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Spartan shocker! San Jose State women spoil Stanford’s shot at perfect season


San Jose State has a new name for the spring season: Speech season.

The Spartans entered their spring opener, the Lamkin San Diego Invitational, ranked No. 12 in Golfstat’s women’s team rankings, yet they were coming off a winless fall in which they finished second on three separate occasions. Despite San Jose State’s mid-major status, that didn’t sit well.

“We’ve been in a mode where we’re ready to go win,” Spartans head coach Dana Dormann said. “We knew that this team is the real deal, so instead of being happy to finish second in these really good tournaments, it’s like, OK, let’s actually finish it off, and that’s what happened today.”

Faced with an onerous task – the field at The Farms Golf Club featured eight other top-25 teams, including No. 1 Stanford, which was undefeated and already being talked about as one of the best teams ever – San Jose State pulled off the upset. The Spartans braced cold, wet and windy conditions and closed in 5 over, the round of the day by six shots, to edge the Cardinal by three strokes.

After trailing Stanford by five when Monday’s 36-hole day was halted for darkness with two holes to play, San Jose State quickly closed that gap. Still grouped with the Cardinal, Spartans chipped Stanford’s lead away to three after 36 holes and then overtook the Cardinal with a 4-under performance on the first nine holes of the final round (Stanford went 6 over during that stretch as both squads began the shotgun start on Nos. 10-13).

Though things remained tight down the stretch, a quintuple bogey by Stanford freshman Caroline Sturdza at her penultimate hole, the par-4 10th, all but sealed the deal.

San Jose State didn’t finish particularly stout, either, but it had four players shoot 3-over 75 or better, including junior Kajsa Arwefjall, who closed in 70 to tie for sixth. Senior Natasha Andrea Oon added a 74 for a solo third finish, her third top-5 of the season.

“We just kept telling our team to be in position and believe in themselves and you never know when things are going to go your way,” Dormann said. “The weather turned, our team hung tight, they were grinding away and made a few putts down the stretch that made the difference. … We are just so thrilled. The field was amazing; not only Stanford but a lot of teams that have had a lot of success (Arizona State placed third, followed by Oregon, Texas, UCLA, USC, Ole Miss and Arizona).

“So, we’re super excited to have San Jose State coming back and trying to return to what we used to have with our program.”

Dormann remembers those years well. She was a member of the Spartans’ 1987 NCAA Championship squad and a three-time All-American. San Jose State later won NCAA titles in 1989 and 1992, and starting with that 1989 win, the Spartans ran off nine straight finishes of fourth or better at nationals.

But the program has gotten through regionals just once since 2013 and only three times since 2001. Dormann, who has now coached the Spartans in some capacity for nearly two decades, was promoted to head coach prior to the 2018-19 season and led that squad to a 19th-place finish at the NCAA Championship at Blessings.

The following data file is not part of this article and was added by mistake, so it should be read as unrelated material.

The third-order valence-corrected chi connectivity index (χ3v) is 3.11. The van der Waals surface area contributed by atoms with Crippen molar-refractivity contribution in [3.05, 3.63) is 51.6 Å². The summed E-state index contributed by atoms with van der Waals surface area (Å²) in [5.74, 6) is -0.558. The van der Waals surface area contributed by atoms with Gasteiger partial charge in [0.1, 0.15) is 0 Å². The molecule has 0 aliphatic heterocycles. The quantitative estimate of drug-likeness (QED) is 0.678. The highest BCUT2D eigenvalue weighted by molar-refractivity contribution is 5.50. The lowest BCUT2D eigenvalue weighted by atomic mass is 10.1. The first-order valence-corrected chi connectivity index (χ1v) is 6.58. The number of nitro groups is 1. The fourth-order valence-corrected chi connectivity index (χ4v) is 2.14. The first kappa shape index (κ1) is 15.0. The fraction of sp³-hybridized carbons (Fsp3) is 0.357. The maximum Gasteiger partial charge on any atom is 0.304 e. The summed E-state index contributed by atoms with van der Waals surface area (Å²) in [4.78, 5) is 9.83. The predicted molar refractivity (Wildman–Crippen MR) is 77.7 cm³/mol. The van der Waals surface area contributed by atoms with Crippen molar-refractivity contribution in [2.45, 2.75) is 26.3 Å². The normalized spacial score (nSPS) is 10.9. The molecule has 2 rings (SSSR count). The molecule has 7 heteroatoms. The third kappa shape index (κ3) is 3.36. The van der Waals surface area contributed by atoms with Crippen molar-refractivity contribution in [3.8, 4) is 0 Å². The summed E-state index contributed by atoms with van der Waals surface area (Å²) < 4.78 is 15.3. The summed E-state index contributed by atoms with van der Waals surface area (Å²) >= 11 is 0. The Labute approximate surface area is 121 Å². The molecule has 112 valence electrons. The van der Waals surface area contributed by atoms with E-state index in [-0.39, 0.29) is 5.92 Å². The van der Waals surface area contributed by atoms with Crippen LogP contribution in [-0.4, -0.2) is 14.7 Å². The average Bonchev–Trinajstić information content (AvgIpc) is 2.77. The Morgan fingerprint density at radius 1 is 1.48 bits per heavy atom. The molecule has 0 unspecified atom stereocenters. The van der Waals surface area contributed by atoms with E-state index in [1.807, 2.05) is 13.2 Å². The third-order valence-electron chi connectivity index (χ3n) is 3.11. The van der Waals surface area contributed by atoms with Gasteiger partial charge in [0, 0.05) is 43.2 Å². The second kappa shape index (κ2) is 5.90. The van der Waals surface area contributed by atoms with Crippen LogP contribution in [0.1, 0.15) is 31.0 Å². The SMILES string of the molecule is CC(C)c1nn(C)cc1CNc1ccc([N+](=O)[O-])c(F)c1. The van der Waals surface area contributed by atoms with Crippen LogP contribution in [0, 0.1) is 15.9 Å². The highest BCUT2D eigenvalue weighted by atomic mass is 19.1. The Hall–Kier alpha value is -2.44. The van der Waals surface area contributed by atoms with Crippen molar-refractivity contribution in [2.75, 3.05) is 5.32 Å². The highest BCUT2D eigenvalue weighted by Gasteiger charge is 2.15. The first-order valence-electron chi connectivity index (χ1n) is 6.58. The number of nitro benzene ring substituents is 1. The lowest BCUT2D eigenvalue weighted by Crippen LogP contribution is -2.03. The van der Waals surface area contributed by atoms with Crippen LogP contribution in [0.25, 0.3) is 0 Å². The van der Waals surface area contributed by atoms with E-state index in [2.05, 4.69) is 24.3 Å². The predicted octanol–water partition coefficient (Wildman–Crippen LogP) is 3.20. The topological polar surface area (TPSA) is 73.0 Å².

This year’s team has expectations to better that performance. Oon is a potential first-team All-American while Arwefjall and senior Antonia Malate will likely both be ranked inside the top 50 when the rankings update on Wednesday. If freshman Lucia Lopez Ortega, who last summer helped Spain with the European Team Championships, continues to near her potential, San Jose State has a legitimate shot of making match play at Grayhawk.

“The caliber of player that we’re getting continues to improve,” Dormann said. “People are seeing San Jose State as a school that they want to aspire to play for.”

And now, a school that can once again stack up with the best in the country.

As for Stanford, while sophomore Rachel Heck birdied four of her last seven holes to take the individual title and Rose Zhang tied for fourth (the first time in her college career she had not won), the back portion of the Cardinal lineup struggled mightily, with Sturdza tying for 44th after a closing 82 and Angelina Ye beating just six of the 75 players in the field. The result: Stanford, which won each of its four fall events, will not finish the season unbeaten.

The Cardinal were trying to equal the 1994-95 Arizona State squad as the only undefeated teams in women’s college golf history. That year, the Sun Devils won 10 times, including the NCAA Championship, did so by an average of 25 shots, and boasted nine individual winners and four first-team All-Americans.

However, that Arizona State team did share one of those tournament wins – a regional title with none other than... San Jose State.

On Tuesday, the Spartans again inserted themselves into the history books, this time denying Stanford the chance at a perfect season.

Not that the Cardinal, who defeated San Jose State twice in the fall, won’t soon have their shot at payback: The two teams play a dual match next week at CordeValle as speech season continues.

“I imagine they might want to get a little revenge on us,” Dormann said. “But we have a great relationship with them and a tremendous amount of respect for them. We feel fortunate to be able to play alongside them – and occasionally beat them.”